Star Sail

There was a logic to it, the way my mother loved astrology.
She was Aquarius but wanted to graze the back of intrepid Leo
with her bare palm.
She blew blooms of kisses, rosy and rich, into the
black tapestry hanging above us,
little star, big star blinking back
like they had been touched by an awestruck hand.
On the picnic cloth of spilled
brew and sparkling wine,
they swam and sang and slept while
Poor Mother told me stories of her twelve lovers in the sky.
One day, Ares fought the bull,
graceful horns colliding like the creations of new
worlds, and when sullen stratus
blinded the stars, my mother would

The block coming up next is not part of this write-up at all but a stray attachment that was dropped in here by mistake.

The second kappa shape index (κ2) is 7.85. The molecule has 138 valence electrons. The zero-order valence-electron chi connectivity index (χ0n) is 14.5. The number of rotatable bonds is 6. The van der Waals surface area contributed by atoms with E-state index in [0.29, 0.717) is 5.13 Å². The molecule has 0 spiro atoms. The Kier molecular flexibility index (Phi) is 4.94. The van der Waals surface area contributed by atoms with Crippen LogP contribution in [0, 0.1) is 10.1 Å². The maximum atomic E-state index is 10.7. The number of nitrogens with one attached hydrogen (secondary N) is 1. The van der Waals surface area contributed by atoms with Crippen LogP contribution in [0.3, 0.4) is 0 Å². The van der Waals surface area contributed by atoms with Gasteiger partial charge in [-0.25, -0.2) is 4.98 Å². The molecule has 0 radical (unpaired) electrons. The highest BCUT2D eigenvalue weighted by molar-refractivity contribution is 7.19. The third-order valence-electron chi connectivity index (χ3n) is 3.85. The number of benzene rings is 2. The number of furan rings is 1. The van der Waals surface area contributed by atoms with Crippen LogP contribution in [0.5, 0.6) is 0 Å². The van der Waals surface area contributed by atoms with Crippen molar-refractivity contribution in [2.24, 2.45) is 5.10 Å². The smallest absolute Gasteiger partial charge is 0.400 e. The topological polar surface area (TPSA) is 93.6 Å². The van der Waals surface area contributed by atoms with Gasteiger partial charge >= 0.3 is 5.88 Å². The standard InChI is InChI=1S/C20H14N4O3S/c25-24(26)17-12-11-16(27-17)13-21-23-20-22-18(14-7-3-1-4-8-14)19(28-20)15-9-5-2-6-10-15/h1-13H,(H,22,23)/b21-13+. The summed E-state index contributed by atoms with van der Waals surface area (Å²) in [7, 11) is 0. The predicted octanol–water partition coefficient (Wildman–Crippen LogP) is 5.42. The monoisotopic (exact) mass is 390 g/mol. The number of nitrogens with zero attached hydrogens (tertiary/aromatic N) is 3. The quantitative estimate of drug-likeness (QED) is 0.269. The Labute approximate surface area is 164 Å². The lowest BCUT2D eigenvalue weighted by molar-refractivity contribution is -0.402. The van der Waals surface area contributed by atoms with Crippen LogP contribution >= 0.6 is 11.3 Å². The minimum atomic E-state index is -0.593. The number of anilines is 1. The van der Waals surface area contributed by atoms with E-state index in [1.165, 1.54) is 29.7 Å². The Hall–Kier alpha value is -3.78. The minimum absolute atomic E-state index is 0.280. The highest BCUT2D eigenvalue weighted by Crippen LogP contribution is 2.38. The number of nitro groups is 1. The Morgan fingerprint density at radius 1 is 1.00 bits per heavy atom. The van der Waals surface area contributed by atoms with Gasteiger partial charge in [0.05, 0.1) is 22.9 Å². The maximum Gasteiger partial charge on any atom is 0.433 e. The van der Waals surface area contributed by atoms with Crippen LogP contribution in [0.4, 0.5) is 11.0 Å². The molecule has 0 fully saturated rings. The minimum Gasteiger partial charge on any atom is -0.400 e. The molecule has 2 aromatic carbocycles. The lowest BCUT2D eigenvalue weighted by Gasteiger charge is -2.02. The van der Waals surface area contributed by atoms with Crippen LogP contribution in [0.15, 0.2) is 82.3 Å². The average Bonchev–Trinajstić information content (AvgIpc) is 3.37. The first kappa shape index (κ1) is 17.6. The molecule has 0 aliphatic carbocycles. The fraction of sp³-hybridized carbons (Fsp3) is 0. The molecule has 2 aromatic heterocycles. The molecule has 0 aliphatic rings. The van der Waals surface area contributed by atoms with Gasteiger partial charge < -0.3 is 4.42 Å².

cry like Mary over her baby Jesus would
if she had seen him
punctured in crimson and nailed with fate.
Twins, she had always wanted,
Babies with flaxen hair and fair smiles who
would have celestial wombs
to bare twins of their own. Instead,
she got me, my smoldering eyes unable to guide
stars safely across the charcoal night,
but stubby hands guiding Crayola across paper,
pudgy nose running as if I were
pouring memory upon memory down
on my mother’s skin,
but as she traces with her fingers across
my constellation freckles
she tells me
I’m the first kiss she never had,
I’m the trip to Venus she never will have,
I’m the sailor with a weak compass but a strong mind,
beautiful like autumn reddened, yellowed, purpled
with its precious jewels,
sweet like silent rain trickling on the face
slowly, slowly,
rough and wild and unforgettable
like crushing stars between her teeth.





Post a Comment

Be the first to comment on this article!

bRealTime banner ad on the left side
Site Feedback